The indigenous and non-indigenous community across South East NSW is excited about this weekends Giiyong Festival at Jigamy, just north of Eden – Thaua Country.
Giiyong is Australia’s newest Aboriginal festival, incorporating music, art, food, film, literature and spoken word performances, and the first of its kind for southern NSW.
Pronounced: Guy-Yoong, the word means ‘come to welcome’ in the traditional language spoken by Elders.
Festival partners Twofold Aboriginal Corporation, Eden Local Aboriginal Land Council and South East Arts say they have been overwhelmed by the community’s support, a buzz that is travelling up and down the east coast.
“We have artists and vendors from around Australia coming to Giiyong. Some of Australia’s biggest music acts will be on stage including Baker Boy, Jessie Lloyd and Frank Yamma,” says Festival Co-Ordinator, Jasmin Williams.
“This is also a huge opportunity for local musicians and performers and crowds will be really impressed.
“People of all ages have been involved in creating beautiful artworks, rehearsing original songs and helping to prepare the site for this huge event,” Ms Williams says.
Fans of literature and spoken word will not be disappointed, with acclaimed Aboriginal authors Ali Cobby Eckermann, Jeanine Leane and Dr Jackie Huggins taking to the Aunty Doris Kirby stage to discuss The Power of Every Word, on a panel with educator and actor Glenn Shea and facilitated by Robbie Bundle.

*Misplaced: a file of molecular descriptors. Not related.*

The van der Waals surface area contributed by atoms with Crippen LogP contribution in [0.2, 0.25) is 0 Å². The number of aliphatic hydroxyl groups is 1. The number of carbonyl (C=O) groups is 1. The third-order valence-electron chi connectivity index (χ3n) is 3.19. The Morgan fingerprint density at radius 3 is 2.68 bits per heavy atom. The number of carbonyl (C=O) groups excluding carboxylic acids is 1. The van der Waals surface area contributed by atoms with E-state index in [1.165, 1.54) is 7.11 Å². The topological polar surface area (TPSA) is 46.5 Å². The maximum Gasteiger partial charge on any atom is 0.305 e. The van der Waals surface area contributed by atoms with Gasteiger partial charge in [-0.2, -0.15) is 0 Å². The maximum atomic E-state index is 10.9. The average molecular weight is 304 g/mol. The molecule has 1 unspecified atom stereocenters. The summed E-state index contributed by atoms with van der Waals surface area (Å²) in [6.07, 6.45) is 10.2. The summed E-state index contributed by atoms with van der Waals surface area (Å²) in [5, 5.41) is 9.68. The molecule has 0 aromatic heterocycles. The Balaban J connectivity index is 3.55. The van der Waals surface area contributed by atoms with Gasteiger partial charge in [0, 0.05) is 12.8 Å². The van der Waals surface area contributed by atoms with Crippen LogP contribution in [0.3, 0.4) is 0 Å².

Local spoken word artist and poet Sassi Nooyoom (AKA Meaghan Holt) will also read some of her original material.
Uncle Ossie Cruse will discuss what Treaty might look like, show off his gum leaf playing and, with Laddy Timbury, discuss the aerodynamics of the boomerang.
Local dance groups will perform including the highly acclaimed Gulaga Dancers and Djaadjawan Dancers. There are hip-hop dance workshops for all ages, including the opportunity to learn from Baker Boy himself.
Films from around Australia will also be shown, including a new offering from Bush Mechanic’s David Batty, filmed entirely at Wallaga Lake.
Other highlights include the One Mob Dreaming Choir, a group of local school students, directed by Chelsy Atkins and Corinne Gibbons and performances by students from Eden Marine and Bega High Schools.
The Giiyong Festival runs for 12 hours from 10 am this Saturday (September 22) celebrating traditional and contemporary Aboriginal culture.
The event promises to be a great way to get to know and learn about the local Aboriginal community.
Organisers are encouraging registrations online, to help them gauge where people are coming from. So far, people have registered from as far north as Byron Bay, from Victoria, ACT and South Australia. By far the biggest contingent is heading to Eden from the Shoalhaven and the Illawarra.
Entry and parking is FREE, donations are being gratefully accepted and go towards the staging of the event now and into the future.
*This article first appeared on About Regional.